Music has charms to soothe the savage breast, To soften rocks or bend a knotted oak. – William Congreve, The Mourning Bride (as quoted in Blessings of the Daily)
We do not want merely to see beauty, though, God knows, even that is bounty enough. We want something else which can hardly be put into words – to be united with the beauty we see, to pass into it, to receive it into ourselves, to bathe in it, to become part of it. – C.S. Lewis, The Weight of Glory
Children exposed to what is aesthetically and morally excellent are helped to develop appreciation, prudence and the skills of discernment. Here it is important to recognize the fundamental value of parents’ example and the benefits of introducing young people to children’s classics in literature, to the fine arts and to uplifting music. While popular literature will always have its place in culture, the temptation to sensationalize should not be passively accepted in places of learning. Beauty, a kind of mirror of the divine, inspires and vivifies young hearts and minds, while ugliness and coarseness have a depressing impact on attitudes and behavior. – Pope Benedict XVI, Message for the 41st World Communications Day (2007)
The only Christian work is good work done well. Let the Church see to it that the workers are Christian people and do their work well, as to God: then all the work will be Christian work, whether it is Church embroidery, or sewage-farming. As Jacques Maritain says: ‘If you want to produce Christian work, be a Christian, and try to make a work of beauty into which you have put your heart; do not adopt a Christian pose.’
He is right. And let the Church remember that the beauty of the work will be judged by its own, and not by ecclesiastical standards. Let me give you an illustration of what I mean.
When my play The Zeal of Thy House was produced in London, a dear old pious lady was much struck by the beauty of the four great archangels who stood throughout the play in their heavy, gold robes, eleven feet high from wing-tip to sandal-tip. She asked with great innocence ‘whether I selected the actors who played the angels for the excellence of their moral character?’
I replied that the angels were selected, to begin with, not by me but by the producer, who had the technical qualifications for selecting suitable actors – for that was part of his vocation. And that he selected, in the first place, young men who were six feet tall, so that they would match properly together. Secondly, angels had to be of good physique, so as to be able to stand stiff on the stage for two and a half hours, carrying the weight of their wings and costumes, without wobbling, or fidgeting, or fainting. Thirdly, they must be able speak verse well, in an agreeable voice and audibly. Fourthly, they must be reasonably good actors.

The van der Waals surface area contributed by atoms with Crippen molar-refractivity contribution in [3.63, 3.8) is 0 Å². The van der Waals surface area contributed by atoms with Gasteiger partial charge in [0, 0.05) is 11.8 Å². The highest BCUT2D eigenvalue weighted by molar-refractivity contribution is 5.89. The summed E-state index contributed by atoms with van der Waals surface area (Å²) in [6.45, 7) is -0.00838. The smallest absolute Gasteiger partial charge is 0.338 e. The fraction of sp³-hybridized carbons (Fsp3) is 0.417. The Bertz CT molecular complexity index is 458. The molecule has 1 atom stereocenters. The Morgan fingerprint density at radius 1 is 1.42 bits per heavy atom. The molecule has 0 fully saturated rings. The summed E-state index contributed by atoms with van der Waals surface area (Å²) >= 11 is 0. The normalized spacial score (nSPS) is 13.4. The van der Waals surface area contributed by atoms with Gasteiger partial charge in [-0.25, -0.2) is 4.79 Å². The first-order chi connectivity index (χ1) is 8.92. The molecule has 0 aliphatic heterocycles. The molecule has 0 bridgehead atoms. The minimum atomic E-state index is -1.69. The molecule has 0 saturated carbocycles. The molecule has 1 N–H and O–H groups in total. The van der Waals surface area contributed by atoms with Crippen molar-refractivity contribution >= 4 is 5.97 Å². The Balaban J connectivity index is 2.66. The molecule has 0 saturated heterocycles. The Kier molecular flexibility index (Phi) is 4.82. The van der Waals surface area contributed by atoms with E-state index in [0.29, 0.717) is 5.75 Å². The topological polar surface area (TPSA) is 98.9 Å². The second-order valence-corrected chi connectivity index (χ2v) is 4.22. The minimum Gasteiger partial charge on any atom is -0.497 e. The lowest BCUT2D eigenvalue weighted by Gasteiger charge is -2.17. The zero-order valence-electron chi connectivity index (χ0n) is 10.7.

When all these technical conditions were fulfilled, we might come to the moral qualities, of which the first would be the ability to arrive on the stage punctually and in a sober condition, since the curtain must go up on time, and a drunken angel would indecorous. After that, and only after that, one might take character into consideration, but that – provided his behaviour was not so scandalous as to cause dissension among the company – the right kind of actor with no morals would give a far more reverent and seemly performance than a saintly actor with the wrong technical qualifications.
The worst religious films I ever saw were produced by a company which chose its staff exclusively for their piety. Bad photography, bad acting, and bad dialogue produced a result so grotesquely irreverent that the pictures could not have been shown in churches without bringing Christianity into contempt.
God is not served by technical incompetence; and incompetence and untruth always result when the secular vocation is treated as a thing alien to religion. – Dorothy Sayers, Creed or Chaos
Thomas says that through the praise of God man ascends to God. Praise itself is a movement, a path; it is more than understanding, knowing and doing – it is an “ascent”, a way of reaching him who dwells amid the praises of the angels. Thomas mentioned another factor: this ascent draws man away from what is opposed to God. Anyone who has ever experienced the transforming power of great liturgy, great art, great music, will know this. Thomas adds that the sound of musical praise leads us and others to a sense of reverence. It awakens the inner man… – Pope Benedict XVI, Feast of Faith: Approaches to a Theology of the Liturgy